No moon or stars. The skeleton says, “Awfully dark,” and drinks the smoke that pours out through its teeth back in through its nasal aperture. I flip the bird as I run past after Tim. Sick of that skeleton.
The mountain’s three days shaking. I fire magic arrows that should hit Tim but don’t. The atmosphere is ash. A lot of the mountain’s bones are exposed, big dinosaur-looking trunks and dinosaur-sized horns.
The skeleton keeps showing up in front of me and waving. It’s weird. He’s just standing there, but he’s always ahead of me, and I’m running fast. He’s smoked at least three cigarettes, ‘cause he stubs them out on the bones. No lungs, I guess. Not running. No time to figure it out. I’m after Tim.
Tim’s a two-foot-tall imp with horns that corkscrew in round bulbs, all black and dripping, with neon blue eyes. I just call him Tim ‘cause I hate him. I gave chase when I first saw him, because I was bored of eating bug monsters and I thought he would taste different. He kept ducking behind bones or ash, and by the time I got there, he was ducking behind something else. Now I just want to show him whose mountain this is.
“You’ll never catch him,” says the skeleton. “And shouldn’t the sun be up? It’s half past two.”
It’s leaning against a horn and packing cigarettes. It’s laughing at me, so I send an arrow its way. It doesn’t even duck. Maybe my bow’s broken.
That laugh’s not the skeleton’s, though. That high-pitched, cutesy laugh is Tim. A couple times I’ve caught him peeking back from behind a corner, just waiting for me. The laughter’s louder then. I scream, “Fuck you, Tim!” He throws his stubby hands in the air and runs off.
“He’s toying with you. He’s magic.”
I say, “I’m magic, too,” and keep running.
Tim is nowhere this time, just gone. I lost him. I stop running, and next time the skeleton shows, I see what it wants. I sit on a little mound of ash. The mountain’s still shaking, and the skeleton lights another cigarette.
“He’s heading to the peak,” it says. “We can take your shortcut if you want to see him there, but catch your breath, wait up, listen.”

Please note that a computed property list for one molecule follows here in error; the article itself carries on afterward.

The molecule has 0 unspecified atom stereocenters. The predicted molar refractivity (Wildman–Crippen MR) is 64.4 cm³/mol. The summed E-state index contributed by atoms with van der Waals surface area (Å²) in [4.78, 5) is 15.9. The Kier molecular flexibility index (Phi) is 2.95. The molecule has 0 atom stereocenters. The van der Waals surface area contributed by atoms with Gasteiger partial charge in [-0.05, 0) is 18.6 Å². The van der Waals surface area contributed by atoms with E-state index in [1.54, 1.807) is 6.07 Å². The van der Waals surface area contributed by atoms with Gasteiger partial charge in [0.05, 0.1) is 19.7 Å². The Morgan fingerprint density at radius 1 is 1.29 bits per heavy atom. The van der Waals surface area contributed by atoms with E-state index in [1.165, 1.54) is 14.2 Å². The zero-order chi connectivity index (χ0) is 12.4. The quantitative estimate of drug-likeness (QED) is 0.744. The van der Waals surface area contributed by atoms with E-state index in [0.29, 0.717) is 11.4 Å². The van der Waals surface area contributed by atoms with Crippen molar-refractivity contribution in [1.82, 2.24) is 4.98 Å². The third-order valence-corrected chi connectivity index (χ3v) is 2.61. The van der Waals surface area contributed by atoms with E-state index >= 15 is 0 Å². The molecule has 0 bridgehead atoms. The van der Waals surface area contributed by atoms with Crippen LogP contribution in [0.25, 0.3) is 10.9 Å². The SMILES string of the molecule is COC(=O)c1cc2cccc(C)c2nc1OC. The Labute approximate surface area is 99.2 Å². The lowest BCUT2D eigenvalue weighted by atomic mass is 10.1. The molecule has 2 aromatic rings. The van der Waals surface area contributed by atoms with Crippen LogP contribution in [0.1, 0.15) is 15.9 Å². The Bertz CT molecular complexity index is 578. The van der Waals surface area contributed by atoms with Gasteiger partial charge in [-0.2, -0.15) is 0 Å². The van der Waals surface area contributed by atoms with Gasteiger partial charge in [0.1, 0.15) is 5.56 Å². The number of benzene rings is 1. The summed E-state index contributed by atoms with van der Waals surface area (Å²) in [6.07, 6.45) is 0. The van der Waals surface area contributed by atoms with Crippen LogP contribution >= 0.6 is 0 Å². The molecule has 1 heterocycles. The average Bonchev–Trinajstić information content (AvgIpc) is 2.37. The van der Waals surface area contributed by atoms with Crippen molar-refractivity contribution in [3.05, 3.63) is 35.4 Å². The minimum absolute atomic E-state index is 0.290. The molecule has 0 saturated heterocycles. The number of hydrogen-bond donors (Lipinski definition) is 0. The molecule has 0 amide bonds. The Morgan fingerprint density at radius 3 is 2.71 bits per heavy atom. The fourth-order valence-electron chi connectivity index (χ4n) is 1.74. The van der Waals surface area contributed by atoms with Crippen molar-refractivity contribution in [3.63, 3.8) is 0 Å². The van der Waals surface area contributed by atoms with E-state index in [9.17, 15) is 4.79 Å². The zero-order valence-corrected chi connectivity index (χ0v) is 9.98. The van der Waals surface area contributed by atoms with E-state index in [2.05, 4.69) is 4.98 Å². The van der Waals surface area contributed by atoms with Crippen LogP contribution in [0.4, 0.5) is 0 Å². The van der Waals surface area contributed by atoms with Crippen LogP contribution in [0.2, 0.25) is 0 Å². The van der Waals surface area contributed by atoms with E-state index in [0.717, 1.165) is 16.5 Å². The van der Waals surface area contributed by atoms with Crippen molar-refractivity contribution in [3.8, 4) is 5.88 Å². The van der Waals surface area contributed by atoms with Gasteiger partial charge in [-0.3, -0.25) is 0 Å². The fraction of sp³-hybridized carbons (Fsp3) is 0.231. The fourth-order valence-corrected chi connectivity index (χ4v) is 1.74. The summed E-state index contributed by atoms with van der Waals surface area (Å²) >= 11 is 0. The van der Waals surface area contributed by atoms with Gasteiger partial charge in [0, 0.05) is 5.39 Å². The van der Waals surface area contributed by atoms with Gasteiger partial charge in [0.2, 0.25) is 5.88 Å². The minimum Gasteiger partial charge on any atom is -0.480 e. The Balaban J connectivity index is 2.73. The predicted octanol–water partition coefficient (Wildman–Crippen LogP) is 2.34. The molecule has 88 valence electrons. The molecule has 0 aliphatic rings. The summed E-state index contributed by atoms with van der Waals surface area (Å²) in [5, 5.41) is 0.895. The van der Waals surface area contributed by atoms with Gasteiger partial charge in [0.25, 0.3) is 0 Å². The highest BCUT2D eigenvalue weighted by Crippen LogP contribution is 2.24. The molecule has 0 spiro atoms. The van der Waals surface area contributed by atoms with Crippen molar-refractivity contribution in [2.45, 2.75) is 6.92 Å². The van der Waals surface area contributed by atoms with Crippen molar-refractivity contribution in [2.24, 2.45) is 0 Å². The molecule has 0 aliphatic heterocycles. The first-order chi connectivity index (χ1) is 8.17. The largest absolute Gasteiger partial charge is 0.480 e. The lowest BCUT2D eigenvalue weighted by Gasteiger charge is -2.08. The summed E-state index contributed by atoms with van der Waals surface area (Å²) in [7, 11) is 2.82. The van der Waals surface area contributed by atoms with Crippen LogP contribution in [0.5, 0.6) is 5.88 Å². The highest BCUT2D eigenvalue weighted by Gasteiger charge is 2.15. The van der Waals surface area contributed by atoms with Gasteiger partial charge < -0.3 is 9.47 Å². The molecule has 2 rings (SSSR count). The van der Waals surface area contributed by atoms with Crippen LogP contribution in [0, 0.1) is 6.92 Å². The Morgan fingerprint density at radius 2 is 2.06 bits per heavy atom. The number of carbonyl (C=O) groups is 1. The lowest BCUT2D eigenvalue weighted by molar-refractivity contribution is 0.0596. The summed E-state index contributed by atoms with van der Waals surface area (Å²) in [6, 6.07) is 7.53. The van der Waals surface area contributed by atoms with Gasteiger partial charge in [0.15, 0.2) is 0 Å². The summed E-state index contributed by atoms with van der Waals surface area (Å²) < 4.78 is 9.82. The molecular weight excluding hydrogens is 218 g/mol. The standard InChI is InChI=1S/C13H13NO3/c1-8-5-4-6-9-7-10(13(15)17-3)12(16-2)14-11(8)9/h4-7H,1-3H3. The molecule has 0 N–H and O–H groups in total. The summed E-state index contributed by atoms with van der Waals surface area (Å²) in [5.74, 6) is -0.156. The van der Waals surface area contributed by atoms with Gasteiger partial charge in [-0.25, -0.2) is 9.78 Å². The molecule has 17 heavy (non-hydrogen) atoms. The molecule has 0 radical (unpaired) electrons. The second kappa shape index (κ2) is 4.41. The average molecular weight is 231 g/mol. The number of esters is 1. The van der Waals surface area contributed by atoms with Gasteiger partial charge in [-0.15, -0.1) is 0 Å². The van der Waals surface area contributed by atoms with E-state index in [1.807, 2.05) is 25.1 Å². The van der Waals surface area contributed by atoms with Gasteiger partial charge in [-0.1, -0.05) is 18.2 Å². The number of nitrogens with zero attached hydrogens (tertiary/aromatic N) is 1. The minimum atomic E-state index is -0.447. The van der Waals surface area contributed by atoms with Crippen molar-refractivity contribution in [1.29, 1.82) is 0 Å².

So it talks, and I hear it out. It’s Wiltner Dasney’s bones. We climb the mountain. He says he knew about Tim back when he was alive. Says it was the only time he saw the future before he woke up on his tombstone. Saw him in a dream. Drew a picture. Someone named Ub changed him a bit to make him easier to draw, but that’s the mouse for sure. The mouse that haunted his dreams for months and the rest of his career.
“You don’t recognize him,” says Dasney, “but you know him. The imp you’ve been calling Tim is Mousey Mickster.”
“How do you know he’s heading to my peak?”
“It’s not your peak, Drake. This mountain has always been Mousey’s.”
“Why’s he going to my peak?”
“That’s where he ends the world.”
He points, and the peak’s in sight. And like he said there’s Tim or Mousey, waving his hands in the air and wiggling his fingers like a magician. I fire an arrow, and he’s standing too still to pretend I missed. He doesn’t fall, just keeps waving, and a neon blue sky comes in like a wave from the wrong horizon and funnels into the mountain, a reverse volcano that shakes everything harder and knocks me on my ass. Dasney stubs out another cigarette.
It’s night again, and the mountain’s still shaking too hard to stand. Then daylight gets dragged up from the horizons, and the night follows the blue into the mountain until it’s gone.
Mousey’s gone with it. The new day’s sunset-colored, and the sun’s in the middle of the sky. The mountain’s all bones now, the last of its ash leapt into the air.
I get up on all fours and shout about where the night went. Dasney doesn’t raise his voice above the rumbling bone mountain, but I hear him. He says I should listen when he talks, it was never night, just a serpent across the sky.
“Would you like to be part of a quiz show?”